On the Breadline: £1m in grants given out as part of our £4m campaign

·2-min read

Today we have given out more than £1m to charities supporting disadvantaged people across London, bringing the total we have distributed in grants from our On the Breadline campaign to almost £4m.

The focus of this second and final phase of funding has been to provide help to those disproportionately impacted by the cost of living crisis. This includes care-affected youth, disabled people, survivors of domestic violence, women from Black and minority communities and homeless people.

It follows our disbursement of £2.8m to 208 charities nationwide announced last month and wraps up our Christmas appeal with sister title the Evening Standard, which raised £4m in partnership with Comic Relief and The Childhood Trust.

The latest grants of £132,943 each have been distributed to eight charities whose heads hailed the “incredible generosity” of the public, corporates and philanthropists who donated the funds and said it would have “a significant impact” on those who need it most.

It comes as a poll by Survation showed that 44 per cent of people in the capital say their mental health has suffered due to the cost of living crisis, with more than a quarter unable to pay their rent at least once in the last six months. In addition, new data from The Food Foundation out this week reveals that 25 per cent of essential workers countrywide – including NHS nurses and social care workers – live in households that faced food insecurity in January 2023.

Charity bosses said our grants come at a critical time. Agnes Baziwe, chief executive of Africa Advocacy Foundation, said: “The donation will enable us to provide relief for African migrant women and girls in London living in poverty and experiencing domestic abuse. This grant enables us to provide essential casework support, referral pathways, group counselling, culturally appropriate mental health support and a hardship fund to ensure the most vulnerable have access to vouchers for food and utility bills.”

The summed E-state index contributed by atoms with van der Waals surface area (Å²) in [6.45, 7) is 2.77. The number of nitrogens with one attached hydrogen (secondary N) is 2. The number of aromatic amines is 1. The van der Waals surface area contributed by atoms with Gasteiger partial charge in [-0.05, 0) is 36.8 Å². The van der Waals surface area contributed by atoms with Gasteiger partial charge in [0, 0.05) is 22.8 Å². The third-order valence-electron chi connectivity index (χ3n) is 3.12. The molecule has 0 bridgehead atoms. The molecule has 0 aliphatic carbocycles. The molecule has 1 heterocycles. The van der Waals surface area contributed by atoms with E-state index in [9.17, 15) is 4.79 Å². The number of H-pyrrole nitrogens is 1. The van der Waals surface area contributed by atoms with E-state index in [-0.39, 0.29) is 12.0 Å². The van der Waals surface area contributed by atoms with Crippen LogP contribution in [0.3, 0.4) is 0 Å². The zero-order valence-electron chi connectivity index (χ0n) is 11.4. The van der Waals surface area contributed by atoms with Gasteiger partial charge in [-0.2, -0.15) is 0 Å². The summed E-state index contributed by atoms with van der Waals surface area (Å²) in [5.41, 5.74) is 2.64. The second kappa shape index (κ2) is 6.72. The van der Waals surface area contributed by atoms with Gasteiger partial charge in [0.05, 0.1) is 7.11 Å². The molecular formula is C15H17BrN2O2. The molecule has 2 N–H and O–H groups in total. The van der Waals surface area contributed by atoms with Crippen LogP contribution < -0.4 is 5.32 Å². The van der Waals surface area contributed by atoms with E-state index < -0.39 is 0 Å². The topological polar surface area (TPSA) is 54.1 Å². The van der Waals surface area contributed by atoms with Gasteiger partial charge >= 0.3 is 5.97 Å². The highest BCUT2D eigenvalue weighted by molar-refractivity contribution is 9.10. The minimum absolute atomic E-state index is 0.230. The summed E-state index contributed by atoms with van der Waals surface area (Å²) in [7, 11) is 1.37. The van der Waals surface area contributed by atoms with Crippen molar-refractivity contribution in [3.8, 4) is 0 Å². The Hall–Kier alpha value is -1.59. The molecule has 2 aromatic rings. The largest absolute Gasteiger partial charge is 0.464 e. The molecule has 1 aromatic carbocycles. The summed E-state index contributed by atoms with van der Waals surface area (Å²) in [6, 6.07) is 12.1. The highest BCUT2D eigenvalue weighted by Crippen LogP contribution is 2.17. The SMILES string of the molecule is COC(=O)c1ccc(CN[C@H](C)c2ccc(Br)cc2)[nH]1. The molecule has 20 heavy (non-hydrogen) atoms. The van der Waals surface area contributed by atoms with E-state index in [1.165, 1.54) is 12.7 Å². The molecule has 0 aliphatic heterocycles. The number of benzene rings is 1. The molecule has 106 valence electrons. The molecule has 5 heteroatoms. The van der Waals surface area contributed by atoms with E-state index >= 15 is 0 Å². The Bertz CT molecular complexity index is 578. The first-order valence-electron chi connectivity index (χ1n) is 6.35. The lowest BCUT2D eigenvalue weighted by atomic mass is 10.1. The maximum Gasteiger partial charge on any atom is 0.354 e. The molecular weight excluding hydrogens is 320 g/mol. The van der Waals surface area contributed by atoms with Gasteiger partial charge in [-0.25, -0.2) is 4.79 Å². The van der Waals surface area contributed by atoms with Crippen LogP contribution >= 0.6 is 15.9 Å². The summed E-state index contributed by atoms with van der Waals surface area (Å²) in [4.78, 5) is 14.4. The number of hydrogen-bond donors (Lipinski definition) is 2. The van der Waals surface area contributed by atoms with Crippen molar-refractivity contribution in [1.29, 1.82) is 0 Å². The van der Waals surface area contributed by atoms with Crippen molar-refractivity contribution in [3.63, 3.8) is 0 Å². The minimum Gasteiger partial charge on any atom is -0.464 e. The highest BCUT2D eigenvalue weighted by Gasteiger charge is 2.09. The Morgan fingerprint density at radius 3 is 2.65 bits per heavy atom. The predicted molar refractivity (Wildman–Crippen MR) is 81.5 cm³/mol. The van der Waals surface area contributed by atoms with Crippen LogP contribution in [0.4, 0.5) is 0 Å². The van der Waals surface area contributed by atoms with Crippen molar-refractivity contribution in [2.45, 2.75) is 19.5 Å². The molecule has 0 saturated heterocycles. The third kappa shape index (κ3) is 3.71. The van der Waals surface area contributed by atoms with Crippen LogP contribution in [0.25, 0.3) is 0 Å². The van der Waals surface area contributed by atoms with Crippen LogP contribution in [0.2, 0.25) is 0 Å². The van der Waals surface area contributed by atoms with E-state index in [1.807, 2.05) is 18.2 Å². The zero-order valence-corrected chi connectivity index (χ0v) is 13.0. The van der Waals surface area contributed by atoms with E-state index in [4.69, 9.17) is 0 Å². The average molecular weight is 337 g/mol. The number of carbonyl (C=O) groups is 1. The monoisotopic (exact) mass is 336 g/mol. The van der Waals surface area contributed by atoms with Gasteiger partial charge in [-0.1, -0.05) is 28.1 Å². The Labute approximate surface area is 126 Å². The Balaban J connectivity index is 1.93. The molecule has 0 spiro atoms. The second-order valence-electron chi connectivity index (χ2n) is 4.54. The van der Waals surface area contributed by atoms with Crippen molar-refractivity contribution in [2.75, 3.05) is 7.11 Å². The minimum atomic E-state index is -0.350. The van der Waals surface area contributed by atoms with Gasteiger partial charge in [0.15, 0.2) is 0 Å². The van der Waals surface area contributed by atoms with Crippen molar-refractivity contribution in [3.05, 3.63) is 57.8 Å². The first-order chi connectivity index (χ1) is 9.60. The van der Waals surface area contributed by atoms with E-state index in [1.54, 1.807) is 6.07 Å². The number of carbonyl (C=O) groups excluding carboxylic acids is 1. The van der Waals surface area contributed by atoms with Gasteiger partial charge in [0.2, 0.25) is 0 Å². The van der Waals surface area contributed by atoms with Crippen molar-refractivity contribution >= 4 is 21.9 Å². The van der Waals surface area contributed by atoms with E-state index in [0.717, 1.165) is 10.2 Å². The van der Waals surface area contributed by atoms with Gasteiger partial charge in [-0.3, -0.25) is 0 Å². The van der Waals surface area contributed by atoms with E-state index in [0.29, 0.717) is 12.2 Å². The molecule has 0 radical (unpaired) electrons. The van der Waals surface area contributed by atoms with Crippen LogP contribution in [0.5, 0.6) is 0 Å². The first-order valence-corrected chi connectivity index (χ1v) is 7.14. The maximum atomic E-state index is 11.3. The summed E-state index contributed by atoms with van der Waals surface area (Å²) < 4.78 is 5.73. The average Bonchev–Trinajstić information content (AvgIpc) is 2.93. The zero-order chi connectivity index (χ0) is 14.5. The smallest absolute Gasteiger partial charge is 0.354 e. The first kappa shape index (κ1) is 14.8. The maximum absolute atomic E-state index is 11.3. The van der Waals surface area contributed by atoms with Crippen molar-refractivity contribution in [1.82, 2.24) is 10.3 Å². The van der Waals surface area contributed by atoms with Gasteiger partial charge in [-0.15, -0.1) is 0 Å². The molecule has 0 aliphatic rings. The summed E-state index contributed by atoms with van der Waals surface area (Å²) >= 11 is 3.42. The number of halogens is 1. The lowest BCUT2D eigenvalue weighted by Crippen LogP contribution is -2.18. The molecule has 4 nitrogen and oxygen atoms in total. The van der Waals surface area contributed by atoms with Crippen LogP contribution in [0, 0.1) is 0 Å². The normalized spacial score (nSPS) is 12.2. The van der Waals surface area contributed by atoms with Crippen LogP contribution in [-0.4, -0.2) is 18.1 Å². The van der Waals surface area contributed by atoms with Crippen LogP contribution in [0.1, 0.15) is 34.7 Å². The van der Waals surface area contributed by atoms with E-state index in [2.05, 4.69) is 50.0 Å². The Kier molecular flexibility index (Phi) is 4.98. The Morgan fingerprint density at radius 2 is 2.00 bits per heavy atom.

Ruth Brock, CEO of The Hygiene Bank, another grantee, said: “The incredible generosity of this grant will have a significant impact on our ability to reach more people in London living in hygiene poverty. This funding means that families who are unable to afford everyday essentials that most of us take for granted – toothpaste, deodorant and period products – will have that chance. Thanks to your grant, more children can go to school with clean uniforms, more families can have a toothbrush each and more people can have the soap and shower gel they need.”

Tanya Mitchell, for The Felix Project, said: “We are grateful for this generous donation that will help us support more organisations who feed hungry Londoners. Every week new schools are asking for help. Grants like this ensure we can be there, delivering nutritious surplus food, which they give to families struggling during these challenging times.”